Leadership can be simply defined as “the act of motivating a group of people to act towards achieving a common goal”.  


What this means in practice, and what it takes to be a “good” leader has been a topic of discussion for thousands of years.   Over the next few weeks, I’d like to share a few thoughts on the different aspects of Leadership and how they may be applied to everyday situations.


As a leader – whether as a CEO or someone captaining the school football team – a good place to start is within.   Developing a sense of self awareness is critical to being able to understand how others see you, as well as realising what your own innate strengths and weakness are.   As ever, Drucker has a helpful quote: “self-assessment is the first action requirement of leadership, the constant re-sharpening and refocusing and never being really satisfied


This refers to self-assessment – but I believe it needs to be more profound than this.  In order to provide a useful assessment of your own performance it needs to be put in a context. Self-awareness does this by looking at oneself from multiple perspectives.  It can be thought of as developing an external image of how the people with whom you the leader are interacting see you, but also by realising how you see other people. What underlying assumptions do you have about the group in general –  also about specific people?   Are these assumptions really based on the group or individuals – or are they internal to those you have carried over from previous roles, or as part of the way you see the world?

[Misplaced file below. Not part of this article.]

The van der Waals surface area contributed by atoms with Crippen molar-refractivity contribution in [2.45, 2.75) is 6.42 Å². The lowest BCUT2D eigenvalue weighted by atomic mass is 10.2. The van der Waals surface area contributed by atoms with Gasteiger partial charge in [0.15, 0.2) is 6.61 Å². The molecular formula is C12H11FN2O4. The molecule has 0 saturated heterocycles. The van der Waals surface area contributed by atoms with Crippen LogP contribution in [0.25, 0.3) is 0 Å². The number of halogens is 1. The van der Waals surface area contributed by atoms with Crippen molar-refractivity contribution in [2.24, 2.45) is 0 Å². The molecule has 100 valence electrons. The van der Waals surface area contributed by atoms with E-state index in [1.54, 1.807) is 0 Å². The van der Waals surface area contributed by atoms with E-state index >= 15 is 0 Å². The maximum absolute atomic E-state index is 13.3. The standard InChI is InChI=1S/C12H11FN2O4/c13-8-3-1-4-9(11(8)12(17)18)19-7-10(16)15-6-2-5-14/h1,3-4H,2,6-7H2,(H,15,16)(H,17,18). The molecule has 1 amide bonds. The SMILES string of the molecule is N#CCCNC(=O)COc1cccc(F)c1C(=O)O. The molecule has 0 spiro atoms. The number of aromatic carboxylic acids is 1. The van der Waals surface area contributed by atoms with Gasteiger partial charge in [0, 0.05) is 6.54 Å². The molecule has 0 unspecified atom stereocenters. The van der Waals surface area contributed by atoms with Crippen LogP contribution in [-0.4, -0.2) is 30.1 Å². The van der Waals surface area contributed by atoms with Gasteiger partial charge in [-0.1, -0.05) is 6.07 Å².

A good leader must understand people. To do this you must be able to recognise how you react to them at a subconscious level as well – as this can help inform you about what your underlying concerns are, and perhaps how this will come across in verbal and physical communication.  Most people have an instinctive reaction to aspects of others, but have never really thought about what these criteria are.  


As an exercise, try writing down the 3 or 4 criteria that you use when you first meet someone.   What does this tell you about yourself?   How could this impact the way that you react to different people?   As a leader – does this change anything about your style – or the way you assess yourself?


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Calum Byers, August 2017  

Calum is an executive coach with The Scala Group.  He has extensive experience of business transformation, and a background in the technology industry.